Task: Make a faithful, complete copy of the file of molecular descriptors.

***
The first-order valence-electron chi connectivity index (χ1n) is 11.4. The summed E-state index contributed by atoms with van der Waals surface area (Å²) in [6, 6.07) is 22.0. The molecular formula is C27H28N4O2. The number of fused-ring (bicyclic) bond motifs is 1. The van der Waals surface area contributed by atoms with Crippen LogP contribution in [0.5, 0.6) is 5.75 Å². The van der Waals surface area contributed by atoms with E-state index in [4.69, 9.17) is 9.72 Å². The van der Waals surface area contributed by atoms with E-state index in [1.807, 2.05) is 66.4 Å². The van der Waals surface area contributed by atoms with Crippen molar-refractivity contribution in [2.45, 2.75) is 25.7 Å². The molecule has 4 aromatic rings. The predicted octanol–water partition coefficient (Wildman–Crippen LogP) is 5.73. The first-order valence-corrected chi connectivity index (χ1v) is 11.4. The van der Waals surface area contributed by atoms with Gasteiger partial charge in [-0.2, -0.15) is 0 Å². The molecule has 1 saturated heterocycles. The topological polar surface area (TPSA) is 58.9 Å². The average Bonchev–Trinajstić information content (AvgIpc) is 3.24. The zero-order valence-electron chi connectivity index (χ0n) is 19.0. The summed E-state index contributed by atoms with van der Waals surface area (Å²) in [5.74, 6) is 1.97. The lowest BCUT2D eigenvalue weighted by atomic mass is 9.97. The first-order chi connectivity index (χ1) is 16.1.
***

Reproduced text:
The first-order valence-electron chi connectivity index (χ1n) is 11.4. The summed E-state index contributed by atoms with van der Waals surface area (Å²) in [6, 6.07) is 22.0. The molecular formula is C27H28N4O2. The number of fused-ring (bicyclic) bond motifs is 1. The van der Waals surface area contributed by atoms with Crippen LogP contribution in [0.5, 0.6) is 5.75 Å². The van der Waals surface area contributed by atoms with E-state index in [4.69, 9.17) is 9.72 Å². The van der Waals surface area contributed by atoms with E-state index in [1.807, 2.05) is 66.4 Å². The van der Waals surface area contributed by atoms with Crippen molar-refractivity contribution in [2.45, 2.75) is 25.7 Å². The molecule has 4 aromatic rings. The predicted octanol–water partition coefficient (Wildman–Crippen LogP) is 5.73. The first-order valence-corrected chi connectivity index (χ1v) is 11.4. The van der Waals surface area contributed by atoms with Gasteiger partial charge in [-0.2, -0.15) is 0 Å². The molecule has 1 saturated heterocycles. The topological polar surface area (TPSA) is 58.9 Å². The average Bonchev–Trinajstić information content (AvgIpc) is 3.24. The zero-order valence-electron chi connectivity index (χ0n) is 19.0. The summed E-state index contributed by atoms with van der Waals surface area (Å²) in [5.74, 6) is 1.97. The lowest BCUT2D eigenvalue weighted by atomic mass is 9.97. The first-order chi connectivity index (χ1) is 16.1.